Staining your deck can be a messy job. Even professionals drip product unintentionally. Create a protected painting environment by using drop cloths where needed. If the deck is on top of or next to concrete, brick, or stone, you’ll want to cover up any area susceptible to dripping. Quality stains are formulated to last. Getting drops off of stone and siding once they dry is nearly impossible. Use tape to trim the edge of the deck that meets the house. Rollers are used for the floor and having a protected edge helps.
Check the Weather
Once your deck is prepped and ready for staining, it’s time to consult the meteorologist. Check weather sites and local forecasts for an hourly break-down of what to expect. Choosing a warm, dry day is key. The first coat of stain takes a few hours to dry. After the second application, you’ll need clear skies for at least 24 hours to avoid damaging the finish. Temperature also matters. Deck staining requires 50 degrees or warmer for appropriate drying, (Sherwin Williams). At temperatures below 50 degrees, the added moisture in the air prevents the stain from curing.
Time for Staining
Create a well-thought out plan of attack. Staining a floor means as soon as you cover an area, you can’t walk on it. Consider the deck as a whole and figure out how to move systematically from one side to the other. We recommend starting with the rails and finishing with the floor. Railing balusters are the most labor-intensive part to stain. It’s better to knock those out first. Also, keep in mind the railing is a two-sided job, while the floor is one surface.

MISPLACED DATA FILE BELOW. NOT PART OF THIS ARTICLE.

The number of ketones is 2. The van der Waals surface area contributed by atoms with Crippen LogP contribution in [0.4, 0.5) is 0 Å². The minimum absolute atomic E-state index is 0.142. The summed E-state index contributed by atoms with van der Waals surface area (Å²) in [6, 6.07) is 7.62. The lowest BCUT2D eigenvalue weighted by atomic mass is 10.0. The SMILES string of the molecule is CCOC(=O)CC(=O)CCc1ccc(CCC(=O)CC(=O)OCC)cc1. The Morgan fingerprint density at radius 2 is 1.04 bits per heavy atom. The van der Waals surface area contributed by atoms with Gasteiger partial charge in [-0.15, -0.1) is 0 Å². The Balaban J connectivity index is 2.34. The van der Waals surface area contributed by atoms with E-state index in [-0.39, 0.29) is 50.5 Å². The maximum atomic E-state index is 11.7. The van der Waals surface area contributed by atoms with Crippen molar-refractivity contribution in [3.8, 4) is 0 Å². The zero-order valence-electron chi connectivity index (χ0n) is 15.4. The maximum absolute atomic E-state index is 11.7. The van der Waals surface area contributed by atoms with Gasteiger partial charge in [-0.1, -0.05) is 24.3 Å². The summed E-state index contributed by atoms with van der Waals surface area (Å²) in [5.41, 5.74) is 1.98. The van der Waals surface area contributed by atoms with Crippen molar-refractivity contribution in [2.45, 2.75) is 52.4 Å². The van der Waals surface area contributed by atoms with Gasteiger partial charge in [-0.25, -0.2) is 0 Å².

Staining the Rails
To avoid drips, we recommend having two people paint the rails together. Work face-to-face, moving down the railing and staining both sides as a team. For the railings, you’ll want to use a good quality paint brush. Make sure to keep the bristles clean and in their correct form. Dip the brush in the stain so that ¼ of the bristles are soaked in stain. Wipe the excess stain off. Avoid over-applying. Thick coats of stain take longer to dry and are more likely to appear sloppy. Once the first coat is completely dry (not sticky to the touch), apply the second coat.
Staining the Floor
Use a roller and paint pole for staining the deck floor. Start in a corner and apply the stain section by section until you cover the entire deck. Just like with the brush and the rails, avoid over-applying. You want a moderately applied even base coat. Once the first coat dries, repeat the process. The roller makes deck staining easier on your back. It also cuts down on the paint time. However, the roller only hits the top of the deck boards. You may want to go back with a brush and hit any areas between the boards that were missed.
Let it Dry
Sometimes patience is the hardest part of the job. After you successfully apply two coats of stain, let the deck dry. Drying time depends on temperature, humidity, and the wood itself. Remember, stain unlike paint, is absorbed by the wood. While the deck may be dry to the touch after one day, it still needs time to finish curing. Give your deck five full days before returning your furniture and walking on it. If you experience white chalk-like lines after the stain dries, no need to worry. There are deck washes that will remove the water marks, without damaging your staining. If you have brown spots on your deck, we have a solution for that too. Just check out our blog.